Hi, I have two minor questions to support my Asus Pro Notebook with Zorin.
First, as most notebooks, I have a top row of function keys, which act as F1 to F12 and as system keys (volume, screen brightness, keyboard brightness, etc) when pressed together with an Fn key.
Q: is there any possibility to revert that behavior, so that the system function is triggered without pressing the Fn key before? There is no way in BIOS to alter that. I can use keyboard mapping within the setting app for volume but loose the F-key functionality then, so not a practicable way.
The system has a fingerprinting sensor and I configured it and trained 2 of my fingers. While login that form of authentication is offered, but the reading very often fails to recognize (80% of the time I guess) and the procedure is V E R Y slow (password type in is much faster). That was not the case when using the device with win11. Any ideas on that?
Not that I know of. That is a Hardware driven function and it uses the FN qualifier for a reason - in order to change the command given by the keyboard.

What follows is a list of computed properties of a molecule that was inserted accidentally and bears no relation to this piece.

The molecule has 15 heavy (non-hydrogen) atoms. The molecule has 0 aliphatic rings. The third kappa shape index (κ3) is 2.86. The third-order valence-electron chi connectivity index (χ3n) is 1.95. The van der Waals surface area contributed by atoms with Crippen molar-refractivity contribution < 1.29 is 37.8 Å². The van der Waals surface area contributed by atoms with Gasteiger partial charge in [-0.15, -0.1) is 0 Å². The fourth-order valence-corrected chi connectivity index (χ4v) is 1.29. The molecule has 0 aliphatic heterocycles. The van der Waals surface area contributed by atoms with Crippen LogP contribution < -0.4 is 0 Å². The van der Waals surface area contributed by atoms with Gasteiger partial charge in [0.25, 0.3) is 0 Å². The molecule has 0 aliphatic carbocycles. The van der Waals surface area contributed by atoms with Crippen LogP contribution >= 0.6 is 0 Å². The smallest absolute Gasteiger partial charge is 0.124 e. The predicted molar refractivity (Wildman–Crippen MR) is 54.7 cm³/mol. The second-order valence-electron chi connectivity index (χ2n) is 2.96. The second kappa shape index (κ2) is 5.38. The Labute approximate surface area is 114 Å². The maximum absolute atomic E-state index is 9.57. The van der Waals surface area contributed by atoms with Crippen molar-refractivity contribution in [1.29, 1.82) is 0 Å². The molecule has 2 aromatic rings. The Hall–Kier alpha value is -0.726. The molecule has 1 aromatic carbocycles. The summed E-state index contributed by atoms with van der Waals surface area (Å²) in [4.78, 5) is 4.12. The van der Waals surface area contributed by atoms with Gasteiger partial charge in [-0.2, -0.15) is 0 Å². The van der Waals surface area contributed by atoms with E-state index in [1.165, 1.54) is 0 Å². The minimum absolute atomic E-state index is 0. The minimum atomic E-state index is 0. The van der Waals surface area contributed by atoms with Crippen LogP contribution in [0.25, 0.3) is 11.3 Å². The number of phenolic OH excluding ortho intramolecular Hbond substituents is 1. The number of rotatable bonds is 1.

If you remove the qualifier, you run into that same problem that you mention of losing functionality.
Are you also using NAS or SAMBA to share WIndows drive?
@Aravisian thanks for your thoughts and experience:
I feared that, it was also not possible on win platform. Newer modells have a Fn lock function (together with the esc key) so you can switch between F keys and system keys. With the broad possibilities of zorinOS I hopped there could be an software emulation of that...
no, as a absolute new user, I do nothing of the asked above
Hardware runs on an operating system. Nvidia Card or AMD Card comes with a Programmed OS that communicates with Your Chosen OS through drivers.
Hardware comes programmed with its OS from its manufacturer.
The manufacturer supplies the drivers needed for that OS to communicate with Windows or Zorin or Fedora... The majority of these drivers are included in the Linux Kernel.
A developer on the outside cannot write software (at least not easily) that tells hardware what to do. It's own Operating System tells it what to do.
Sometimes, systemD can get tangled in the initialization of a NAS server, causing the fingerprint login time to increase. That is why I asked. Well, it's not that...